# negative number

A negative number is a number that is less than zero. It is the “opposite” of a positive number. It can be the result of a subtraction in which the subtrahend is greater than the minuend. In everyday life, negative numbers are most often used to indicate debts.

For example, Bob’s checking account has $47.20 and Alice cashes the check he gave her for$80.00, and the bank gives the requested amount. Bob’s account is then down to $-32.80$, and could be further indebted if the bank collects some sort of fee for giving more money than was available.

In a number line, negative numbers are usually to the left of zero:

In a 2-dimensional coordinate plane, negative numbers on the vertical axis are usually below zero. (In the complex plane, technically, they may be above if desired).

Whereas giving a plus sign for positive numbers is optional, giving the minus sign for negative numbers is a must.

Addition and subtraction of negative numbers is fairly straightforward and intuitive. Suppose Bob also gave Carol and Dick a check for $80.00 each and they both cash their checks after Alice cashed hers. This is $-32.80-80.00-80.00=-192.80$. Multiplication of a negative number by a positive number is also straightforward. Suppose Bob’s bank charges a fee of$25.00 for each instance of overdraft. This translates to $-25.00\times 3=-75.00$.

However, multiplication of a negative number by another negative number gives a positive number. In all honesty, I can’t think of a situation in everyday life in which it would be necessary to multiply two negative numbers. At any rate, the rule of sign changes has the consequence that $(-x)^{a}>0$ if $a$ is even and $(-x)^{a}<0$ if $a$ is odd. This comes in very handy in number theory for creating alternating sums or checking the relative density of one kind of number to another. For example, for squarefree $n$, the Möbius function $\mu(n)=(-1)^{\omega(n)}$ (where $\omega(n)$ is the number of distinct prime factors function).

As a consequence of these sign changes, a positive real number $x^{2}$ technically has two square roots, $x$ and $-x$. The specific case of $x^{2}=25$ was used in The Simpsons episode “Girls Just Want to Have Sums,” (first aired April 30, 2006) in which Lisa Simpson dressed up as a boy to sneak into a math class. Asked for the solution, Lisa answers 5, but the teacher says this is wrong. Martin then gives the two correct answers, 5 and $-5$. Even computer algebra systems, and certainly most scientific calculators, will only give the positive answer.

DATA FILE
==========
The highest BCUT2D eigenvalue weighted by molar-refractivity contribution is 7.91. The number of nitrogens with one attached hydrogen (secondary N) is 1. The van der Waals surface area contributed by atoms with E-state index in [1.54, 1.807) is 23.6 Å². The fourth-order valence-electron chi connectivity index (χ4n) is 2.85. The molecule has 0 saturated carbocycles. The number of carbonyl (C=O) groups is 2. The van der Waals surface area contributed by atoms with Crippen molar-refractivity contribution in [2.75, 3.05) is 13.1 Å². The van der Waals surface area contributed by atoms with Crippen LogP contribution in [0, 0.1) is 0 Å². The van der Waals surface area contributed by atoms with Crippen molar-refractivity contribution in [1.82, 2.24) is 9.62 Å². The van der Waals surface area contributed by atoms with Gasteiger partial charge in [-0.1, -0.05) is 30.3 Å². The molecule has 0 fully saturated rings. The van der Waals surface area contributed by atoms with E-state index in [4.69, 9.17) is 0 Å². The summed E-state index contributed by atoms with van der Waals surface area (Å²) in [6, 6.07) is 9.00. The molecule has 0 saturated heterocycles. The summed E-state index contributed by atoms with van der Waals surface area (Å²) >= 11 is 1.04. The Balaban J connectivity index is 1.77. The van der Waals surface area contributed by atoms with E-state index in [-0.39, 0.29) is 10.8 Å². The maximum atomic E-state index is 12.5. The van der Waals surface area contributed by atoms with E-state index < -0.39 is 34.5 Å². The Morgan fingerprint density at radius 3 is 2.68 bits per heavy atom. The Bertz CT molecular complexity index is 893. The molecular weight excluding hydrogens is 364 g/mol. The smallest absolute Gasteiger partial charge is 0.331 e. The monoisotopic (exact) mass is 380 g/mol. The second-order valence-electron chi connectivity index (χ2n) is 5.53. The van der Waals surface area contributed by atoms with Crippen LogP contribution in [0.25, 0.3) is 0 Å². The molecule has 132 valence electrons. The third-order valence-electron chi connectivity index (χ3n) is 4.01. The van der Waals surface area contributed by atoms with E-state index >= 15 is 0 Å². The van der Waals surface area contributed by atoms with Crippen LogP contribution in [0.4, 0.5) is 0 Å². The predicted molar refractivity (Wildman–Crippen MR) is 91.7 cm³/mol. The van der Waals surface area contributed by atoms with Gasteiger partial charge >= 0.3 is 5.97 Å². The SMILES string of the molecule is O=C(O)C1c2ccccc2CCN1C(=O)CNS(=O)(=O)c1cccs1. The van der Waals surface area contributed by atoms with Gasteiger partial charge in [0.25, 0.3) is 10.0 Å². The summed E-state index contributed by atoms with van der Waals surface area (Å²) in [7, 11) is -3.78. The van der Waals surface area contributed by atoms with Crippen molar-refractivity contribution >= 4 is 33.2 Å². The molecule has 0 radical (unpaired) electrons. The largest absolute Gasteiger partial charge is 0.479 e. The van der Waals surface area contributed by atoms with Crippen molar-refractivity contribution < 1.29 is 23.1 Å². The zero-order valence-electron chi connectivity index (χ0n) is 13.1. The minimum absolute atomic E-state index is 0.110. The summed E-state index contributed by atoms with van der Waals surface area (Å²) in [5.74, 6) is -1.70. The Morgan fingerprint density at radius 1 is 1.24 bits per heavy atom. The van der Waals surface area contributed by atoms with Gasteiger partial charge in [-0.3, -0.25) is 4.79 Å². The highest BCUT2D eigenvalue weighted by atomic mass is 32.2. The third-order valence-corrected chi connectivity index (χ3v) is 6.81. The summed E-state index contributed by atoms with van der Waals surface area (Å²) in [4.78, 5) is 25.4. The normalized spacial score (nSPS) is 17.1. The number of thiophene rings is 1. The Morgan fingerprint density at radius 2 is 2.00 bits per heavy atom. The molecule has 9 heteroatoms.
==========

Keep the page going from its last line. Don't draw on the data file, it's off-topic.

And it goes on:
What numbers are the square roots of a negative real number? No such numbers exist. More precisely, they are imaginary numbers, multiples of the imaginary unit. For example, $\sqrt{-25}=5i$ or $-5i$.

A question that comes up much less often is: What is a negative number raised to a fractional power? As you may know, raising a positive number to the reciprocal of $n$ has the same effect as taking the $n$th root of $n$. We can plot the integer powers of, say, 2, with dots and then connect the dots with straight lines; the result, though not technically correct, would not be too far off the mark (which would be a smooth curve connecting the dots). From such a graphic we might draw the incorrect conclusion that $2^{1.5}=3$, while the correct answer (the base 2 logarithm of 3) is more like 1.5849625007211561815.

Whether we connect the dots in a plot of $(-2)^{n}$ with either straight lines or curves, we might be fooling ourselves. The incorrect conclusion of $(-2)^{1.5}=0$ just doesn’t make sense.

On most scientific calculators, trying to raise a negative number to a fractional power will result in an error exception (unless of course you enter it in such a way that the calculator interprets as merely a positive number raised to a fractional power and then multiplied by $-1$).

Once again, imaginary numbers come to the rescue. Since the square root of a negative number is an imaginary number, it only makes sense to extend this to negative numbers raised to fractional powers. For example, $(-2)^{\frac{3}{2}}=-2i\sqrt{2}$ (and of course the complex conjugate of that).

In Mathematica, I made the following plot of $(-2)^{n}$ in steps of $\frac{1}{10}$ and then separated the resulting complex numbers into their real and imaginary parts.

Not entirely convinced this is right, I tried a 3-dimensional plot (in the plot, $x$ runs from 1 to 2, $y$ runs from 1 to 40 and $z$ runs from $-20$ to 20):

As a final sanity check, I compared this to a similar plot of $2^{n}$ (with the axes oriented in the same way as in the previous plot):

In the end, though the 3-dimensional plots may look “cooler,” the 2-dimensional plot is actually more enlightening, showing the powers of a negative number fall on a logarithmic spiral.

## References

• 1 Screen name “Cromulent Kwyjibo”. Personal communication, June 8, 2007.
• 2 Alberto A. Martínez, Negative Math: How Mathematical Rules Can Be Positively Bent. Princeton and Oxford: Princeton University Press (2006)
Title negative number NegativeNumber 2013-03-22 17:13:34 2013-03-22 17:13:34 PrimeFan (13766) PrimeFan (13766) 12 PrimeFan (13766) Definition msc 00A05 ClassificationOfComplexNumbers